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In most places in the United States, including New Mexico, oil and gas discovered on one’s land would be seen as a blessing, and in fact large fortunes have been made through surface leases and royalties. After all, oil and gas have been integral to our daily lives for more than a century and will remain so for the foreseeable future.

Eventually, economically viable (i.e. without government subsidies) alternative forms of energy might be found, but until then, oil and gas production benefits not only industry investors and company shareholders, but workers, landowners and government coffers.

Unfortunately, the fact that oil and gas drilling in the Galisteo Basin is even being considered by Houston-based Tecton Energy has caused an ill-informed but vocal group of anti-growth activists to protest that Tecton might make a profit on a venture in which they are willing to invest their own capital despite a significant risk of failure. If they do not succeed in their quest, only they and their investors lose: If successful, everyone wins.

Before we run Tecton out of town and the Galisteo Basin is shut off from future exploration, let’s look at the real issues, free of emotion. We all benefit from oil and gas production, from fuel for our automobiles, to fuel for the trucks that deliver food and other products to local stores. Beyond transportation, plastics used by everyone are hydrocarbon-based.

Clean-burning natural gas is used for home heating and provides
18 percent of America’s electricity generation, a number which is growing rapidly. Gas is really today’s clean, alternative energy source, but more is needed to offset declining U.S. production. Perhaps the Galisteo Basin will yield gas as well as oil — only drilling will tell.

Since Santa Fe County has no production yet, its residents benefit from long-established reserves in places like Farmington, Hobbs, Artesia and Roswell. If it is acceptable there, why are Santa Fe residents so against drilling in the Galisteo Basin? An old adage in the oil business is simply “oil is where you find it.” In other words, we cannot dictate where Mother Nature and the ancient processes of geology created it. The Galisteo Basin just might be one of those favored places!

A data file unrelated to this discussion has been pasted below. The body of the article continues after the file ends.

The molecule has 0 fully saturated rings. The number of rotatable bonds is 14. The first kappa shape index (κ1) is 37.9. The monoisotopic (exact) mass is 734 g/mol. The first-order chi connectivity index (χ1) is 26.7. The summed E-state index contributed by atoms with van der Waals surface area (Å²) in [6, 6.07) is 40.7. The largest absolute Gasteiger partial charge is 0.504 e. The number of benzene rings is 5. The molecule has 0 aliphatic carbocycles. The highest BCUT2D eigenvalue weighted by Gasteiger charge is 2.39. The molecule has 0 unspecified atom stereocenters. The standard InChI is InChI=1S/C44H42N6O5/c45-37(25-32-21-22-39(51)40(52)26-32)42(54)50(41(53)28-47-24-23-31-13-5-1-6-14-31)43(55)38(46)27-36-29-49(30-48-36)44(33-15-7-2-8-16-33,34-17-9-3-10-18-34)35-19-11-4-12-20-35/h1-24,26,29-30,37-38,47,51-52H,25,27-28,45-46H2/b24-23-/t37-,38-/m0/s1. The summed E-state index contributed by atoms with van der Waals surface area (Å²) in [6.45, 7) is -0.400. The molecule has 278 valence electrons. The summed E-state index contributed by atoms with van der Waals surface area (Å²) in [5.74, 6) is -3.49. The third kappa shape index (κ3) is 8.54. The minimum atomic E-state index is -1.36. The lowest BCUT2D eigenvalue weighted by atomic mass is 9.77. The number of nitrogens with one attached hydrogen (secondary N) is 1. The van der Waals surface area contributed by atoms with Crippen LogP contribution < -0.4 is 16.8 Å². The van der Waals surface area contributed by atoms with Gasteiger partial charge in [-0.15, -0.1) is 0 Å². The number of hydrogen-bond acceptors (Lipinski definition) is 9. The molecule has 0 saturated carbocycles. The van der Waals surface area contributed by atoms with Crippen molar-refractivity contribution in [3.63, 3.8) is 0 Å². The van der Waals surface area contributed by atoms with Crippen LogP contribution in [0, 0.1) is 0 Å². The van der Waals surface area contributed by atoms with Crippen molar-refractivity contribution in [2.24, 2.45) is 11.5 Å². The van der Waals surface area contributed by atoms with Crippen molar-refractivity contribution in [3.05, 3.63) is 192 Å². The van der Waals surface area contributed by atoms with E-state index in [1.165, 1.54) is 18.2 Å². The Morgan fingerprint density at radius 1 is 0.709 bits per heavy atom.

Part of the issue is undoubtedly the fact that the median household income in Santa Fe is in excess of $42,000, while in San Juan County the number is $34,000, in Chaves County it is $28,500, and in Lea County the figure is $30,000.

To an objective outsider it would seem that for some local opponents of oil and gas production, such activities are fine for the folks in the northwestern and southeastern parts of the state, but heavy industry should be kept out of their sight. Many oppose exploration and production based on environmental concerns, primarily on the perceived threat of damage to fresh water aquifers.

This is a valid concern, but standard industry practice entails installing steel casing through aquifers that are usually shallower and separate from the objective oil and gas zones. Thus, the aquifers are sealed off from any contamination. Modern technology will utilize centralized drilling and production pads, limiting wellheads and facilities to a small footprint.

If the residents of the Galisteo Basin are so committed to preventing exploration of legally acquired surface and mineral rights, they and any other sincere residents of Santa Fe should form a consortium to buy those rights from Tecton and forego the rewards of potential oil production. They could even sell the water to Santa Fe, as a value will have been placed on that valuable commodity!

As residents of New Mexico, a state that is reliant for a greater percentage of its budget on severance taxes than all but Alaska and Wyoming, we benefit from the largesse that oil and gas revenue brings to the state. Before stopping drilling in Galisteo Basin, we should look at the pluses and not just the perceived minuses of drilling.

 Santa Fe County resident James B. Taylor serves the Río Grande Foundation as an adviser on oil and gas issues.

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